Bayern’s big chasers in Dortmund have in Sancho (11/18) and Reus (16/11) two players with a double-double. Lewandowski, Gladbach, and Frankfurt, all still fighting for European places, each have in Volland (14/11), Hazard (10/11) and Haller (14/10) a double-double in their squad. The final player to do so is Max Kruse (11/11), having a great season once again on the Weser river.
For this section, assist statistics from Kicker were used. Various data-sources vary in how they count assists.
The Kovač case seems to divide the Bayern bosses. While Hoeneß still swears his loyalty to the Croat, Rummenigge above all goes back on promises made. In the recent Sportstudio on Saturday, sporting director Salihamidžić strengthened that impression when, asked about the coach’s job security, answered with a guarded “We’ll see”.
That creates unnecessary roadblocks. What Kovač is delivering in his first season in the Munich shark tank is being unnecessarily belittled. After the 3-3 against Düsseldorf when everybody called for the Croat’s head, the Bayern bosses stayed quiet publicly and gave their coach a second chance. The 47-year-old has used that more than adequately.
With his team he’s overturned a nine-point deficit against Dortmund. The second-biggest comeback in 56 years of the Bundesliga. In the second half of the season he’s collected 39 points in 16 games. The team, clearly stabilised, has the strongest attack of the calendar year with 47 goals.
What can Kovač be reproached with? The spiritless Champions League showing. The lacking integration of young players. The somewhat outlandish positive statements about the team’s performance.
Certainly all valid points and yet I trust that Kovač can and wants to learn from it all. He should be given a season with complete preparation as well as a couple of sensible additions to the squad that he can have a say in, in order to ultimately evaluate him and not just hang everything on the championship and cup titles.
Lately the name Erik ten Hag is circulating around the Munich media landscape. The former amateur coach is currently leading a young Ajax team to the Dutch championship and fell just short in the literal last second in the Champions League semi-final. He’s seen as a tactical fox and a big developer of young players.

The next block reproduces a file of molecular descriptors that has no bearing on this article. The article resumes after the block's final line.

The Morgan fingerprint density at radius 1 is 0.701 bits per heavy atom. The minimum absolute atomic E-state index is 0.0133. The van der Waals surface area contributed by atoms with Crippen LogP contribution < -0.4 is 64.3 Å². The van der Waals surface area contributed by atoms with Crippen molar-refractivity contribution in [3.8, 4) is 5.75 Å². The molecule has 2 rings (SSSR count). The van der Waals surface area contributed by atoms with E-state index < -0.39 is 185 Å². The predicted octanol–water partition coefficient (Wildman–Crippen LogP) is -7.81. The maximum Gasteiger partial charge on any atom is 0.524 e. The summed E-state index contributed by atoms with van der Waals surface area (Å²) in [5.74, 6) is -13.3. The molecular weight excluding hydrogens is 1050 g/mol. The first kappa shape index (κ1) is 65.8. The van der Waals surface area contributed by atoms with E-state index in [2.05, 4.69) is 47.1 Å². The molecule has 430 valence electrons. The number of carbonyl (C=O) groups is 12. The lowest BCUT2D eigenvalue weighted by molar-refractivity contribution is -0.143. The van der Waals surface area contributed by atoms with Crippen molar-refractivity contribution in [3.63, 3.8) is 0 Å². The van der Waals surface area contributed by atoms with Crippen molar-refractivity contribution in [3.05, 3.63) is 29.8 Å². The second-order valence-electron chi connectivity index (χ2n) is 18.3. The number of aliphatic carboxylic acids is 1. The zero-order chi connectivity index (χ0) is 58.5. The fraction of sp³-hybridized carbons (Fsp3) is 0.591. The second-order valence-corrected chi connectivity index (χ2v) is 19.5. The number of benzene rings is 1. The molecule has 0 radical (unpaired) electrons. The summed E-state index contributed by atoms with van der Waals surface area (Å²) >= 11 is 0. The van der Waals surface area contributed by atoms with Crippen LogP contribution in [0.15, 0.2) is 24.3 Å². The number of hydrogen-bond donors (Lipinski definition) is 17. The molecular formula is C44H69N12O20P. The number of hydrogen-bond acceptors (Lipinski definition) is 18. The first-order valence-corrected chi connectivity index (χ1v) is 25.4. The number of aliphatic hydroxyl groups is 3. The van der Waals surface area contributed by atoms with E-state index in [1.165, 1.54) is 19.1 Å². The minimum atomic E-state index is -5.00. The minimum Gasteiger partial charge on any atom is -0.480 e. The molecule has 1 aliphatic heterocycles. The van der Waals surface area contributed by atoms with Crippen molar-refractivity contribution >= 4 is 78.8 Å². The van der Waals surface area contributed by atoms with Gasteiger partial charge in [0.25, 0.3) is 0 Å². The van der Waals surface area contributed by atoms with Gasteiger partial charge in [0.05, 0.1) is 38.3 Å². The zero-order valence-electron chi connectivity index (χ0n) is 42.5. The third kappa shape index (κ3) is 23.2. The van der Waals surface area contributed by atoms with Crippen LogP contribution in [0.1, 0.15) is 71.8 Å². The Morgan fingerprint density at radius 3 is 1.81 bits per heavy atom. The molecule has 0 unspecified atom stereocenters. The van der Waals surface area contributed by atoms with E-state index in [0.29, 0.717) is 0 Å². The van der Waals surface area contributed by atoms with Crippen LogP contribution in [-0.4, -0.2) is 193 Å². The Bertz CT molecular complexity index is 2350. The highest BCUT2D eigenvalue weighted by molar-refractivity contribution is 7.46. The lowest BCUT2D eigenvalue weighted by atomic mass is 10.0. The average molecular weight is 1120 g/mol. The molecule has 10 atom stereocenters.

And yet I believe that Kovač should still be given next season. That’s only sensible, however, if he gets the backing from the leadership to go with that.
As became public this week, the Bayern stars aren’t able to go directly on holiday after the DFB Pokal final. Instead on Monday the 27th of May there will be a friendly at Betzenberg against 1. FC Kaiserslauten. The financially stricken club are to be supported by the income from ticket sales. It’s not Bayern’s first Retterspiel rodeo.
The first encounter that was so titled took place in 2003 at the Millerntor. FC St. Pauli, who two years previously had defeated the great FC Bayern under the floodlights and named themselves the “Conquerors of the World Cup winners”, had fallen into financial difficulties. In July, Bayern travelled to Hamburg and beat Pauli in front of over 20,000 spectators 1-0 with a goal from Guerrero. The revenue of €200,000 was used well by the Kiez club, relegated into the regional leagues. Now the Hamburg-based side is back in the second division fighting for promotion, just missing out on it this season.
Since then the list has added several other well-known traditional clubs. Whether north, south, east or west. Wherever a club has problems with money, a friendly against Bayern brings fresh money into the coffers. Union Berlin, Darmstadt 98, Alemannia Aachen, Hansa Rostock, Dynamo Dresden, Kickers Offenbach, and now FCK.
Previous rivalries or bust-ups play no role for the Rekordmeister. It’s nice to see that the club sees a duty there and in doing so expresses a strong acknowledgement to German football.